The cockpit and geometry put you in a position that lends itself to an aggressive attacking style of riding, and when you put in the effort, the reward is immediate. No wonder here, but it’s a very fast and efficient climber! Stand out of the saddle and crank down hard on the pedals, it flies up the hills, with plenty of room for you to move forward over the front end without banging your knees on the bars when gradients are steep and the legs begin to burn. We lowered the stem down on the steer tube for a slightly lower front end; there’s plenty of adjustment range and aftermarket stems
A sub 10.5kg bike will no doubt be a pleasure to climb but coupled with the stout 100mm of travel and a laterally stiff frame; there’s no unwanted loss of energy at all.
Lock it out and unleash the sprint.
The Team model uses the RockShox hydraulic button on the bars, which simultaneously locks out the fork and shock. The rear shock lockout hydraulic is quite impressive the way it travels through the top tube, you never see it. While it’s an excellent feature for quickly locking out for sprints or tarmac, we did find the on/off nature of the lockout a little restricting. We tend to appreciate suspension designs when in their firmest setting can still react to quick impacts to help the wheels from skipping around. The suspension at both ends lacks adjustability, while there is only 100mm we found ourselves wishing for some degree of slow speed compression tuning options, and air spring volume adjustment.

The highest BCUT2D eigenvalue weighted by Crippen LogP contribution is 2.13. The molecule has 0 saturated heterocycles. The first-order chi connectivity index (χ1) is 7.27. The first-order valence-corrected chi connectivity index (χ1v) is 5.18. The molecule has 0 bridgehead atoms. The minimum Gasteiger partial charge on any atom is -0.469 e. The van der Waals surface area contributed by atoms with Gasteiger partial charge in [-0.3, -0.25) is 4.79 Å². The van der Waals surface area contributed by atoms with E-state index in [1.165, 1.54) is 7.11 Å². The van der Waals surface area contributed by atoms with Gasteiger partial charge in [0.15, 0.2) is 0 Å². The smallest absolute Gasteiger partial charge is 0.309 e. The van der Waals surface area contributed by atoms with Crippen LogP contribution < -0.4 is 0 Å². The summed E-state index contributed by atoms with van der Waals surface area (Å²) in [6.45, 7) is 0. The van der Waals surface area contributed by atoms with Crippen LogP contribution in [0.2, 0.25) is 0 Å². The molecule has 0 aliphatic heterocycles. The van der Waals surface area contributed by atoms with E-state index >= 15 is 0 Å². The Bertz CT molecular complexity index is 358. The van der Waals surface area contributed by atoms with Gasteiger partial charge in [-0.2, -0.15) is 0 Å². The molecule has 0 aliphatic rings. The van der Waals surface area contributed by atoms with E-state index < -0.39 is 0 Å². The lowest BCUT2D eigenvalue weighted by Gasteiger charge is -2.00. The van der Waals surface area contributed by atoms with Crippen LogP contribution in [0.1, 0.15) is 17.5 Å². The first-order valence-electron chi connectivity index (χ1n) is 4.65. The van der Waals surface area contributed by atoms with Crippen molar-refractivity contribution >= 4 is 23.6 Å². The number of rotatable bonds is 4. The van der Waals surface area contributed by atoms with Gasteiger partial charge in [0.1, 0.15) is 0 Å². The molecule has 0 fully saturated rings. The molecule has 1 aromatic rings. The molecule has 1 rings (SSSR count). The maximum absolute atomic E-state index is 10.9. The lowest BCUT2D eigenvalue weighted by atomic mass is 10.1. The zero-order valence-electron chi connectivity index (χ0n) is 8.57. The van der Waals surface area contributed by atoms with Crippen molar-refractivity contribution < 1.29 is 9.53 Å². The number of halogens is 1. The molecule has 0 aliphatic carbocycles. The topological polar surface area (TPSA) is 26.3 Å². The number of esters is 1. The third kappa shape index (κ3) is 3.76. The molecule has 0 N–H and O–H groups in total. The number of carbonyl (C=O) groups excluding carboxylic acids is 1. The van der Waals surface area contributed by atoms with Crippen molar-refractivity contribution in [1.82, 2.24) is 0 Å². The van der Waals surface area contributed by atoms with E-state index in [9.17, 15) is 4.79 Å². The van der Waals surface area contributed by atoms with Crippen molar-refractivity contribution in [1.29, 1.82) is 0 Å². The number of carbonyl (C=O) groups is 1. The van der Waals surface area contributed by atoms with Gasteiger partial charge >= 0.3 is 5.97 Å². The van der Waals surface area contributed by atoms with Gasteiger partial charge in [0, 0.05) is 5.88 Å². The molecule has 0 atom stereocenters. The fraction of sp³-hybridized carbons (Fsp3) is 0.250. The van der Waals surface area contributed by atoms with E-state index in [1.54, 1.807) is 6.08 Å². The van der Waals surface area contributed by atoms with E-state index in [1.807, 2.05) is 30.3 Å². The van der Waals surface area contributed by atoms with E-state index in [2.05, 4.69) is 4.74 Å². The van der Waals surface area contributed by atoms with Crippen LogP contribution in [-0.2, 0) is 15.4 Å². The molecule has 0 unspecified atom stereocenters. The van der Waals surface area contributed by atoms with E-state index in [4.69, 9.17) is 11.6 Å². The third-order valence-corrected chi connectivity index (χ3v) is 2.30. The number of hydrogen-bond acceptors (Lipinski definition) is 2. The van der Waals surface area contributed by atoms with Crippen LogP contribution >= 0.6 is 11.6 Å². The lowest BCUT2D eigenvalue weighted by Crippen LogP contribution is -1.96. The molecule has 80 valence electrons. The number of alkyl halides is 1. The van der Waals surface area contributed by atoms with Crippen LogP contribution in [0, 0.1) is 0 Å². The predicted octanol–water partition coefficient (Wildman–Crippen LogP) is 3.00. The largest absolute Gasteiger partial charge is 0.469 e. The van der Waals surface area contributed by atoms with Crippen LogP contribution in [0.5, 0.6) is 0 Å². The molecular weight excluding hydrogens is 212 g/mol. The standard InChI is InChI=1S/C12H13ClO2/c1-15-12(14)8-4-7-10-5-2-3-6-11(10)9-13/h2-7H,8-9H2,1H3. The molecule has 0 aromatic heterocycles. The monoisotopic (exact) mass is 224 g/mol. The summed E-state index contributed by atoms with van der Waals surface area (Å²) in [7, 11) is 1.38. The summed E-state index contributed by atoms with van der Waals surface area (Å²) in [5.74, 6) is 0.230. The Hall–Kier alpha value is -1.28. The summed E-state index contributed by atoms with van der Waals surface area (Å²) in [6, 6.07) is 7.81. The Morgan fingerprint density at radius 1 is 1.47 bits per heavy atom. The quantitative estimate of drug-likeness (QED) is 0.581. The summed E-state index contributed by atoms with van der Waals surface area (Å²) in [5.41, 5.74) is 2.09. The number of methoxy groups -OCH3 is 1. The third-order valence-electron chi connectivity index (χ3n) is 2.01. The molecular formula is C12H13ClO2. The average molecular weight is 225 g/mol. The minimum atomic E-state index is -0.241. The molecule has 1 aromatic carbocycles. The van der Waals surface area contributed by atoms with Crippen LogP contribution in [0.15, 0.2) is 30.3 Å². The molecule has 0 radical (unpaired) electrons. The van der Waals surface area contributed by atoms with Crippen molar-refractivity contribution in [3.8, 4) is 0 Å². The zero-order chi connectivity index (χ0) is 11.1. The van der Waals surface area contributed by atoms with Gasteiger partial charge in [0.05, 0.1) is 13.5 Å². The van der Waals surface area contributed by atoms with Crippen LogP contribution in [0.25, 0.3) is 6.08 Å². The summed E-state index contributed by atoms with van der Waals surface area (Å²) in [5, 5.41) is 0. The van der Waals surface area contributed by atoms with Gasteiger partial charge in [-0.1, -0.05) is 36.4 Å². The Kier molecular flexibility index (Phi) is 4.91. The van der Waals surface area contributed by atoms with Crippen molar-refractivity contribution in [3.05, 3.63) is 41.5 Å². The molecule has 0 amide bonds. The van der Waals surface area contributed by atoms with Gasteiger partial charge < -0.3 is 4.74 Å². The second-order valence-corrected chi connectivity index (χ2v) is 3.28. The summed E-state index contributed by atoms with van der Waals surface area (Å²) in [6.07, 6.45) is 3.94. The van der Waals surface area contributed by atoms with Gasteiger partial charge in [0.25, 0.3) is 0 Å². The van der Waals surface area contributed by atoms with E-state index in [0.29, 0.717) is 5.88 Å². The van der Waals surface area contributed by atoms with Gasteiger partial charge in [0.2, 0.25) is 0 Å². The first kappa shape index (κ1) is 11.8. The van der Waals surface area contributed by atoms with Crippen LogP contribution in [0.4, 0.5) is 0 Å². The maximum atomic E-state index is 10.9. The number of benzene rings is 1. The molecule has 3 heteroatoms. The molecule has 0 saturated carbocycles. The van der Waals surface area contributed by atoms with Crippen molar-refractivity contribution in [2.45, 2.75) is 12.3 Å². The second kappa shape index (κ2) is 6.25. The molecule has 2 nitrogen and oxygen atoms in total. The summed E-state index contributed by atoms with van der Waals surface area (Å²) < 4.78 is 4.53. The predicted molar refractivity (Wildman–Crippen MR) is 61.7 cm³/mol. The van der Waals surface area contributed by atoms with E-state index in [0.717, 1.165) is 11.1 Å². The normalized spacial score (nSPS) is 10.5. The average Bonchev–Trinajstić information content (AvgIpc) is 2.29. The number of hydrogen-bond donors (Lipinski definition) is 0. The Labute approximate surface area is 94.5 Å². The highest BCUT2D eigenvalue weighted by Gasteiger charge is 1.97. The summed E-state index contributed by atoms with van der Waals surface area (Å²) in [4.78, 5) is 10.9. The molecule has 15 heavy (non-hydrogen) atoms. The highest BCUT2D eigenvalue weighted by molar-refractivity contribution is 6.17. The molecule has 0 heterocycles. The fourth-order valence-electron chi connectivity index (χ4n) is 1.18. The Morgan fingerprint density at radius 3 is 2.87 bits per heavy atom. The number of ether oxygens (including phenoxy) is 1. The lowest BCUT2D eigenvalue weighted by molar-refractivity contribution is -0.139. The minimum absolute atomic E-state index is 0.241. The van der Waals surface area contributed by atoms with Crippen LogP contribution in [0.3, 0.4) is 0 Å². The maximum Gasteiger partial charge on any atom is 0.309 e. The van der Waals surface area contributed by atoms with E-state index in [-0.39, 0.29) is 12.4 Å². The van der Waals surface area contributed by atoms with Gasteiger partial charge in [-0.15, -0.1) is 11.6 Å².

With the lockout so easily accessed at any time with just one press of the thumb lever the bike transforms into a sprinting rocket, and because it is so quick to press we used it to milk every piece of performance on short pieces of trail that we knew suspension would be obsolete.
Descending at speed, woohoo!
The first thing we noticed when we turned the Scalpel down the trails was how well the fork was coping with the quick and repetitive impacts, we mentioned it before, but the new 2Spring internals has done wonders to the Lefty. We were hitting rocky straights off the brakes and could feel how well the fork was working away beneath us, reacting quickly to each impact with little force required to get it moving into its suspension stroke.